By Ted Mitchell
Colleges and universities create opportunity for individuals, communities and the nation.
Goodwin College, a small school in Connecticut that serves a diverse population and specializes in career-focused programs, funds a pair of initiatives that have helped disadvantaged students raise their GPAs and achieve academic success.
The sprawling University of California system, where 42 percent of undergraduate students are the first in their families to attend college, has launched an effort across its campuses to assist first-generation students and connect them with faculty mentors who have walked in their shoes.
Temple University in Pennsylvania and the Association of Public and Land-grant Universities are examining how small-dollar grants can help cash-strapped students from low-income families complete their degrees.
Dreamer Gloria Oduyoye, who was brought to the United States as a one-year-old, is now in her final semester at William & Mary Law School in Virginia, after earning her undergraduate degree at Wesleyan College in Georgia.
There are countless stories of how a college degree is the springboard to economic success and social mobility for millions of Americans, and about how our colleges and universities are working to expand access to a postsecondary education to more students nationwide.
Can and should more be done to expand the higher education pipeline in this country? Of course. But the tax bill under consideration in the House seems poised to put one of our most important engines of social mobility into reverse. The bill would, in one fell swoop, set back by decades the effort to make the cost of college more affordable for individuals from all walks of life.
In addition to proposing to tax some private college and university endowment earnings, restricting access to the tax-exempt bond market and reducing incentives for charitable giving — all of which will have a far-reaching negative impact on higher education — several provisions directly and immediately affect the cost of college to students and their families. The bill eliminates a set of longstanding provisions designed to help a wide range of middle- and lower-income students and their families finance a college education.
For instance, it would end the student loan interest deduction, which allows any individual with income up to $80,000 (or $160,000 on a joint return) repaying student loans to deduct up to $2,500 in student loan interest paid. In 2014, 12 million student loan borrowers benefited from this provision, and eliminating it would mean that, over the next decade, the cost of student loans for borrowers would increase by roughly $24 billion.
The House tax bill also would repeal an important provision meant to exclude tuition waivers and tuition exemptions from taxable income for graduate students. The provision, Section 117(d)(5), reduces the cost of graduate education and mitigates the tax liability of graduate students teaching and researching as part of their academic programs. Roughly 145,000 graduate students benefited from this in 2011-12, the most recent year for which data is available, with roughly 60 percent working in the critical fields of science, technology, engineering and math.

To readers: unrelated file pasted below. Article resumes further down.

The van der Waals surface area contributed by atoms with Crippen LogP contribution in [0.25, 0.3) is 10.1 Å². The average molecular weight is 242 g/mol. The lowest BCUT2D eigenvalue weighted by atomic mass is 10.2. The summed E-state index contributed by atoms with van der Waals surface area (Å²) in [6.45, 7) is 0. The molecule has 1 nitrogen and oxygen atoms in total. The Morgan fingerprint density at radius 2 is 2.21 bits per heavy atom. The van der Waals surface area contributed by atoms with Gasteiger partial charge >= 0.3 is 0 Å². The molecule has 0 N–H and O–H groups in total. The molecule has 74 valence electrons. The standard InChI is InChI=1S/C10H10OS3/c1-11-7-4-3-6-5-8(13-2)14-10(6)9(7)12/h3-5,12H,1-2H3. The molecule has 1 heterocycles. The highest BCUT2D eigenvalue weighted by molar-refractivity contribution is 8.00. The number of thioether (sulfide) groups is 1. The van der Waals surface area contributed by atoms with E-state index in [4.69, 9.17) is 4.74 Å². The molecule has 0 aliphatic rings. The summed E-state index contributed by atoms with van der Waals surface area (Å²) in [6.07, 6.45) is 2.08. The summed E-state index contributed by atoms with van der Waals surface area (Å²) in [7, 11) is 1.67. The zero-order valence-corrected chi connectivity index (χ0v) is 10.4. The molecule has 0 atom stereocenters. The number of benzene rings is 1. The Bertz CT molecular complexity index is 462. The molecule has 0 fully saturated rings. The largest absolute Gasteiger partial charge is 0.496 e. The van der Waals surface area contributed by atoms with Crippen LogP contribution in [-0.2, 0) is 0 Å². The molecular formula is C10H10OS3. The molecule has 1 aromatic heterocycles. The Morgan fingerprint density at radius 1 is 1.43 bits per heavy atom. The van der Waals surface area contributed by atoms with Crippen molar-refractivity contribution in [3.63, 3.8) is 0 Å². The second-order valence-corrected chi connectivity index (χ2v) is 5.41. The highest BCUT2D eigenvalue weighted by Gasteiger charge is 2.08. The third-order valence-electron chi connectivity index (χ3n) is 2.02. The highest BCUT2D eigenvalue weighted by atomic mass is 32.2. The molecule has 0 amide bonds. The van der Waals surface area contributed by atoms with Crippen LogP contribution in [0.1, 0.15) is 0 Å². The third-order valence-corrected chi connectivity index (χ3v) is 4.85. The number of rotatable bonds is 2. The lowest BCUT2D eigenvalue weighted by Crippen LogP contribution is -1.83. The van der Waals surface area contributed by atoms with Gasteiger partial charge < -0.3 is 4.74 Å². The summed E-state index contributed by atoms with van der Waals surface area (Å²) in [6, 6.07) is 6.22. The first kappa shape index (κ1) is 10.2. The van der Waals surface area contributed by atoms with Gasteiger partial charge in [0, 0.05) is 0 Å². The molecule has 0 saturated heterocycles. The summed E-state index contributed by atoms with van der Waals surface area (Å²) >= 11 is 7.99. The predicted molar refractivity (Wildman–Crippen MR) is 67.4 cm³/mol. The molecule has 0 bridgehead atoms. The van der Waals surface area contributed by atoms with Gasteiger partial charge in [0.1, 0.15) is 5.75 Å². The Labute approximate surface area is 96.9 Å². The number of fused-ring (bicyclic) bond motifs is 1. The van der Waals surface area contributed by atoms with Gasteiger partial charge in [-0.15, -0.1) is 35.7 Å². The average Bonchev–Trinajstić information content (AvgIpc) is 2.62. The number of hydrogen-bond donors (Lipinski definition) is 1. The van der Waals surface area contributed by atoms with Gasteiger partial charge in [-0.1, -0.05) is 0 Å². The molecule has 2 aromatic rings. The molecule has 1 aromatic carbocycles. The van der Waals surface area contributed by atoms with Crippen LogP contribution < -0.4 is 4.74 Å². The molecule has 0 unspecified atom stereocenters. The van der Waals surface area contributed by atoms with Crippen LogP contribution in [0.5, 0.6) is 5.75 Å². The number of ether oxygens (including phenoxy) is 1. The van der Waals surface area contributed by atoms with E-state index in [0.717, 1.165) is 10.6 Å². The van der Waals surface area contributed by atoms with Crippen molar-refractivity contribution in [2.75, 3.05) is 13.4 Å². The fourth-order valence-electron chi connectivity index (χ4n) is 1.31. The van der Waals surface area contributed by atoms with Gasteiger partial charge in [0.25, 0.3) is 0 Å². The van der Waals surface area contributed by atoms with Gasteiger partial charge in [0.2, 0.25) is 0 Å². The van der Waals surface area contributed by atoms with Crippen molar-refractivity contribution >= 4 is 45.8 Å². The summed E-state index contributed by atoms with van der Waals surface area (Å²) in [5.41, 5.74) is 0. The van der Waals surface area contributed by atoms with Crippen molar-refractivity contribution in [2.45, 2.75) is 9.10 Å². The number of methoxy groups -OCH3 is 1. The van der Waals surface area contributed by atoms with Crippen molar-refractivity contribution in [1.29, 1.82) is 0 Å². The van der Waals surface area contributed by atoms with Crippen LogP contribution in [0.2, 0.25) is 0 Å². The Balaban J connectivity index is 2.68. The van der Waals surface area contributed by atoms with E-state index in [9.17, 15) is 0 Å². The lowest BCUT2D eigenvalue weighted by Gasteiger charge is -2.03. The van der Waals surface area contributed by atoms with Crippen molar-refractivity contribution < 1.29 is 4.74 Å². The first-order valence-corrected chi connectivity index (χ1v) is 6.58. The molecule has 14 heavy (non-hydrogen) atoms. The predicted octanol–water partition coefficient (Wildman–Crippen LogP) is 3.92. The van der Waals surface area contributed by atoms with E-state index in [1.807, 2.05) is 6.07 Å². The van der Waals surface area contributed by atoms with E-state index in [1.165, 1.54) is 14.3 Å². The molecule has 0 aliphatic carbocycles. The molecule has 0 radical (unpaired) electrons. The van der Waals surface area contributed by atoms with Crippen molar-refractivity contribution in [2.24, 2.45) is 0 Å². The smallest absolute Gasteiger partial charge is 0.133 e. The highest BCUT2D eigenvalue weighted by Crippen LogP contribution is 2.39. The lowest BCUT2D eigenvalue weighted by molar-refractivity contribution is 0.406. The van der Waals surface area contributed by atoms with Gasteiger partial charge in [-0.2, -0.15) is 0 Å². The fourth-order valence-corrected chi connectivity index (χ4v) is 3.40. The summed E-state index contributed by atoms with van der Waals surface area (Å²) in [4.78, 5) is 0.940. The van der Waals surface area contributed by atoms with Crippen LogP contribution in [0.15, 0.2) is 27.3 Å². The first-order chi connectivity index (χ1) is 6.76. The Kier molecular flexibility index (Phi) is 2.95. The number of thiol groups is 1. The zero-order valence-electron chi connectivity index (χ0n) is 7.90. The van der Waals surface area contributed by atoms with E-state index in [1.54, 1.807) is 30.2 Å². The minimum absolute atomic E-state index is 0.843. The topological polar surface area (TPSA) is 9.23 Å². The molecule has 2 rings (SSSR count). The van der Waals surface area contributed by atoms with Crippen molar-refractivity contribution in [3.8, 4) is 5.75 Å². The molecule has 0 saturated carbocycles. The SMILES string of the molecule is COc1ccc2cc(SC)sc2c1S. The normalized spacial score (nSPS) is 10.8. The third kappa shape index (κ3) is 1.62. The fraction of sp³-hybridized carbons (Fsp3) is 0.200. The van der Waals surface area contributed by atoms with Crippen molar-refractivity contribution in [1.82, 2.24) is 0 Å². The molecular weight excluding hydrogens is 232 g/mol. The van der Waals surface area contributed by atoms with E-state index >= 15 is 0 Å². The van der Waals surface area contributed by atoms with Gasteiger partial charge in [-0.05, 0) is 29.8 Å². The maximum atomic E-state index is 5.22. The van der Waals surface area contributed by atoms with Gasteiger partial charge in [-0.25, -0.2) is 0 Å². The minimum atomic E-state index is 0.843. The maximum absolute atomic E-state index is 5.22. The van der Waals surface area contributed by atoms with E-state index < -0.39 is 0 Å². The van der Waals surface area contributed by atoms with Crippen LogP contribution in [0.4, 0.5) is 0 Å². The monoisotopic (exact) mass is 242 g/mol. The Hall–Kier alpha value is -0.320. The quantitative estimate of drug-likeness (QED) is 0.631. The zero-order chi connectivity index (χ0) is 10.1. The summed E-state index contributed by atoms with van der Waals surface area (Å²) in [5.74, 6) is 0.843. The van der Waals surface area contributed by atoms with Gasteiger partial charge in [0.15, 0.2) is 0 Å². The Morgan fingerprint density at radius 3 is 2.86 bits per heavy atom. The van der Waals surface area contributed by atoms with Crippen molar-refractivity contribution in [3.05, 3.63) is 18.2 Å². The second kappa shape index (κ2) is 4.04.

These are just two examples of a number of ways in which the House tax bill raises the cost of college for millions of Americans in total. For instance, many nontraditional students — the fastest growing segment of students in higher education — would lose significant tax benefits they rely upon to help finance their higher education with the elimination of the Lifetime Learning Credit and changes for the worse to the American Opportunity Tax Credit.
Another provision the bill repeals allows an employee to receive up to $5,250 per year in tax-free tuition assistance from his or her employer for any type of educational coursework at the undergraduate or graduate level. Repealing this benefit will not only have implications for employees who utilize the benefit to further their education, but will also create a barrier for employers who want to invest in their workforce.
In all, according to the House Committee on Ways and Means’ own summary of the legislation, this bill would increase the cost to students of attending college by more than $65 billion over the next decade. The bottom line: The House tax revision proposal would discourage participation in postsecondary education and make college more expensive for those who do enroll.
This is not in America’s national interest.
I hope the House changes course. If not, it will be up to the Senate to forge a tax reform measure that offers tax relief to hard-working middle- and lower-income Americans in a way that does not increase college costs and does not make a quality higher education less accessible.
Ted Mitchell is president of the American Council on Education, which represents more than 1,800 college and university presidents and related associations. He was U.S. under secretary of education from May 2014 to January 2017. He has held numerous other education positions, including president of Occidental College.